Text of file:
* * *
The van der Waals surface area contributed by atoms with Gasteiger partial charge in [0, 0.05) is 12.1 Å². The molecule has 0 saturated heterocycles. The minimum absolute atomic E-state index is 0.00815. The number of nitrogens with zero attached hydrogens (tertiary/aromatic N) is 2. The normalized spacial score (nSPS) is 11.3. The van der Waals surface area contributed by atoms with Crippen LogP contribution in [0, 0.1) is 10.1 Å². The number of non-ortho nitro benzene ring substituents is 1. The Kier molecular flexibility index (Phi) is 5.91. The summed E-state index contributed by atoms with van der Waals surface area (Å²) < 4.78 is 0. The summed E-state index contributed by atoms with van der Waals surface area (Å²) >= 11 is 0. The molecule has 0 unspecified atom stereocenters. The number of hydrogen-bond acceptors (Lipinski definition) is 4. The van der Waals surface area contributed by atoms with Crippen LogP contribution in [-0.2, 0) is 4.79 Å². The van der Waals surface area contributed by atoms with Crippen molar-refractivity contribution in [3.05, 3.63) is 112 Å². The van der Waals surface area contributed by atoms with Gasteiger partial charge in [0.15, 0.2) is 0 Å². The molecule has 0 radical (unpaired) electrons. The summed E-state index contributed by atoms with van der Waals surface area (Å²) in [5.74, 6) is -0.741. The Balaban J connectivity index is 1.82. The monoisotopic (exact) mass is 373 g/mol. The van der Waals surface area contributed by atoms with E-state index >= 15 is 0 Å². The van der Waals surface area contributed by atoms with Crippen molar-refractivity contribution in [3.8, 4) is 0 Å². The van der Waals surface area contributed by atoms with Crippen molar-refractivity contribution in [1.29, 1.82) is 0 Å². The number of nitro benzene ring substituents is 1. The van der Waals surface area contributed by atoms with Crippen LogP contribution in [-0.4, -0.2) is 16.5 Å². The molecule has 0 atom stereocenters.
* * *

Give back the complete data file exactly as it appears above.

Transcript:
The van der Waals surface area contributed by atoms with Gasteiger partial charge in [0, 0.05) is 12.1 Å². The molecule has 0 saturated heterocycles. The minimum absolute atomic E-state index is 0.00815. The number of nitrogens with zero attached hydrogens (tertiary/aromatic N) is 2. The normalized spacial score (nSPS) is 11.3. The van der Waals surface area contributed by atoms with Crippen LogP contribution in [0, 0.1) is 10.1 Å². The number of non-ortho nitro benzene ring substituents is 1. The Kier molecular flexibility index (Phi) is 5.91. The summed E-state index contributed by atoms with van der Waals surface area (Å²) < 4.78 is 0. The summed E-state index contributed by atoms with van der Waals surface area (Å²) >= 11 is 0. The molecule has 0 unspecified atom stereocenters. The number of hydrogen-bond acceptors (Lipinski definition) is 4. The van der Waals surface area contributed by atoms with Crippen LogP contribution in [-0.2, 0) is 4.79 Å². The van der Waals surface area contributed by atoms with Crippen molar-refractivity contribution in [3.05, 3.63) is 112 Å². The van der Waals surface area contributed by atoms with Gasteiger partial charge in [0.15, 0.2) is 0 Å². The molecule has 0 radical (unpaired) electrons. The summed E-state index contributed by atoms with van der Waals surface area (Å²) in [5.74, 6) is -0.741. The Balaban J connectivity index is 1.82. The monoisotopic (exact) mass is 373 g/mol. The van der Waals surface area contributed by atoms with E-state index >= 15 is 0 Å². The van der Waals surface area contributed by atoms with Crippen molar-refractivity contribution in [3.8, 4) is 0 Å². The van der Waals surface area contributed by atoms with Crippen molar-refractivity contribution in [1.29, 1.82) is 0 Å². The number of nitro benzene ring substituents is 1. The van der Waals surface area contributed by atoms with Crippen LogP contribution in [-0.4, -0.2) is 16.5 Å². The molecule has 0 atom stereocenters.